By Mike Cook
For the Bellingham Business Journal
Sunday night my wife and I sought out a nice open field here in Anacortes and were gifted with a totally cloudless sky to witness the blood moon clearly. As we were watching the earth block out the sun from the moon’s surface, I was reminded of how much our understanding of the universe has advanced since ancient times.
Lacking the technology available to modern science, previous cultures created elaborate tales of the events in the heavens. Even as science advanced, various cultures found it difficult to relinquish their traditional understandings of the universe, sometimes clinging to their beliefs well beyond the point of reason.
That thought reminded me of management today.
The need for centralized control — command and control — was for many decades the accepted method of management in our places of work. And it worked, and smothered initiative and passion and innovation in an economic period where those human traits were not so highly valued as they are today and were, in many instances, counterproductive.
What we have today in many organizations, in an era where mass customization has become expected and passion, initiative and creativity are in high demand, are the remnants of the command and control methodology in the form of cultural norms. And as Peter Drucker advise us more than 40 years ago: “Culture eats strategy for breakfast.”
These words are so rightly on the mark. Why does it seem that so many managers continue to do almost anything but heed the reality described in Drucker’s words?
When a manager does not take the time to build a culture, which invites the engagement, passion, creativity and initiative of their direct reports, they sow the seeds of their own failure. You might even consider it irrational, which goes to Drucker’s point, it is!
In the December 2009 issue of the Harvard Business Review, nearly a decade ago, an article appeared that speaks right to this issue. What could be a more on-point title for the article than “To Be a Better Leader, Give Up Authority”? The authors, Amar, Hentrich and Hlupic begin with what I believe is a very authentic statement, based on their research,
“Although business thinkers have long proposed that companies can engage workers and stimulate innovation by abdicating control — establishing nonhierarchical teams that focus on various issues and allowing those teams to make most of the company’s decisions — guidance on implementing such a policy is lacking. So is evidence of its consequences. Indeed, companies that actually practice abdication of control are rare.”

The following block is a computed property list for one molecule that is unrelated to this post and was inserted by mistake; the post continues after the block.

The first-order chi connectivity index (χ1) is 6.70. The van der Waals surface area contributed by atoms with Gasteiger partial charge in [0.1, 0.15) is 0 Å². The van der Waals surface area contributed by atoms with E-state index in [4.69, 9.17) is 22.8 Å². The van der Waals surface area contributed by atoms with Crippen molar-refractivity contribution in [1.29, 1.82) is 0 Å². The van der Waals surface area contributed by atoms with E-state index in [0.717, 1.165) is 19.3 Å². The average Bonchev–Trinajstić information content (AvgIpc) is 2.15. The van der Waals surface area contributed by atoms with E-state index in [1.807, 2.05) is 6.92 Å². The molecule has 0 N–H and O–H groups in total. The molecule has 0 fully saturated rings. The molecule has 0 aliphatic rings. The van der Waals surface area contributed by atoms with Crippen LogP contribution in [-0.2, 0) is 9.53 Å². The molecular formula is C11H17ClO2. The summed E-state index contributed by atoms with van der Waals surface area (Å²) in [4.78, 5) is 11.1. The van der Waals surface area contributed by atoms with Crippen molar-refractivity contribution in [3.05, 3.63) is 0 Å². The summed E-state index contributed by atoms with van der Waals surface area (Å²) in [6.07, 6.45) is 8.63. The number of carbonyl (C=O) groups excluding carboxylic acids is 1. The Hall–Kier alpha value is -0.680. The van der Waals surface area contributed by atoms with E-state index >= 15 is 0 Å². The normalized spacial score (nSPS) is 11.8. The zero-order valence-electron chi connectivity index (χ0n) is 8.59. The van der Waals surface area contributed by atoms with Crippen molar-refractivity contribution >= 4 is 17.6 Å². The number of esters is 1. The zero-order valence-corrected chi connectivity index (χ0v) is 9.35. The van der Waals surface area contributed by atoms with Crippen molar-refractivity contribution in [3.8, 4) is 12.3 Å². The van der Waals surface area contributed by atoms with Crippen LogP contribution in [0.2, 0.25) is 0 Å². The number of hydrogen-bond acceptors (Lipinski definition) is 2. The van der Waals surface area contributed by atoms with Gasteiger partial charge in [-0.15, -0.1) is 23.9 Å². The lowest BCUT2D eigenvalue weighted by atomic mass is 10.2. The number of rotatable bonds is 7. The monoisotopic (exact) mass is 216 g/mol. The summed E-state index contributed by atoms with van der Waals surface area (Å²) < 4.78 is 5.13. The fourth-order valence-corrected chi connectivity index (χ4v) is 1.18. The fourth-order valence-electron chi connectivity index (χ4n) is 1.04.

The attachment to the paternalistic mood that accompanied command and control management is what companies are battling today. This attachment, much like the mythologies of ancient cultures, is more emotional than rational, hence the challenge. Generally speaking, emotion does not yield to reason.
I do not know a company that I have worked for over the past 20 plus years where within hours of my arrival and encouragement of communication someone hasn’t piped up with, “If I said that I’d be fired!” In these very same companies I have heard senior managers lament that lack of passion and innovation from the ranks of non-managers and never make the connection between their complaint and the web of constraints they demand be followed.
Good for our three guys from the HBR article above. They do provide anecdotal and factual information about two companies they have worked closely with. From their experience, they have concluded this about leadership:
“Furthermore, we’ve found that contrary to what many CEOs assume, leadership is not really about delegating tasks and monitoring results; it is about imbuing the entire workforce with a sense of responsibility for the business.”
While this type of research and analysis provides credence to the idea that applications of democratic principles are legitimate and successful in a management context there is still the question of numbers. As the authors state, “…. Indeed, companies that actually practice abdication of control are rare.”
So, if you are a manager looking to build a culture that invites engagement, real examples are few and far between, meaning there is no road map for success. However, what you have already can only get better. Try some dramatic changes like:
- Listening to your direct reports
- Acting on their suggestions and giving them credit when you do
- Thanking people for what they put into the work and letting them know they are not taken for granted
Not exactly extreme ideas, right? I think you’ll be fine.
But hey, did you see that moon?